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Use functional and regression testing to validate SOA solutions

With service-oriented architecture (SOA) applications, the quality of the individual services does not necessarily translate into the overall quality of the business solution. It is the quality of the whole that truly matters. In this tip, David W. Johnson explains how to use functional and regression testing to validate that SOA solutions deliver the business functionality required.

In my previous article, "SOA Unit and Integration Testing," I stated:

The service-orientated architecture (SOA) paradigm endeavors to address both the time-to-market challenge faced by business and the need for IT to develop, test, and deploy ever-evolving, complex solutions.

The tester must understand the relationships between the services as the business event unfolds and how to validate those services.

SOA breaks complex solutions into component parts (services) that present a simple interface to the application landscape while encapsulating both data and process. These services can be provided in-house, by business partners, and by commercial services. The most significant challenges presented by SOA, from a testing perspective, are that SOA application landscapes are "always on," continuously changing, loosely coupled, and usually involve multiple providers (in-house, business partners, and commercial services).

Finally, the quality of the individual services does not necessarily translate into the overall quality of the business solution. It is the quality of the whole that truly matters.

The focus of functional and regression testing is to validate that the SOA solution delivers the business functionality required.

SOA -– Example

In our previous article "SOA Unit and Integration Testing," we presented a simple SOA solution: We looked at a simple and rather "coarse" (large complex services) example of an SOA application landscape. The SOA solution addresses the need to sell digital media online. Service layers consist of a Web-enabled presentation layer, customer account service, catalogue service, cart service, digital fulfillment service, customer history service, and an accounting service that interfaces to a standard financial services database. The following figure illustrates this SOA solution."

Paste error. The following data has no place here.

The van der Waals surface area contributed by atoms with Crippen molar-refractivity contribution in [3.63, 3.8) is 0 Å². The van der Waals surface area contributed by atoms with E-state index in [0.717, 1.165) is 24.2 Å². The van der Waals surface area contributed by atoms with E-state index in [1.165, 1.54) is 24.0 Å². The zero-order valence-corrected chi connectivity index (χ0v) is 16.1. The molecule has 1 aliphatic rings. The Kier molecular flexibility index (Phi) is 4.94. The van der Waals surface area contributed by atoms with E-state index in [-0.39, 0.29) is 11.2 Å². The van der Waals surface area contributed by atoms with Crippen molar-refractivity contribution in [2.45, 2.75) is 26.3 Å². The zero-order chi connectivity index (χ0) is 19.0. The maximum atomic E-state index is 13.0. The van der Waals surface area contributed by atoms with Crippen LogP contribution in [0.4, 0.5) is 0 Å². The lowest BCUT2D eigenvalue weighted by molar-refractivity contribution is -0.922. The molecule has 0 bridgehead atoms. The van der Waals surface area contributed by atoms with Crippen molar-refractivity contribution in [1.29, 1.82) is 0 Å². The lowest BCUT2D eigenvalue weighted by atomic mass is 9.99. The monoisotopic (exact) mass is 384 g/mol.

We will continue to use this as our basis for discussing SOA functional and regression testing.

We will address SOA functional and regression testing using a single business thread/event "Existing Customer Purchase". This event involves an existing customer logging on to the site, selecting articles from the catalogue, verifying the contents of the cart, purchasing the contents of the cart, and receiving the digital media.

SOA -– Functional and regression testing

Using keywords we can describe the "Existing Customer Purchase" event sequence and its supporting services:

  1. Invoke presentation layer
    • Presentation layer
  2. Customer logon
    • Presentation layer
    • Customer account service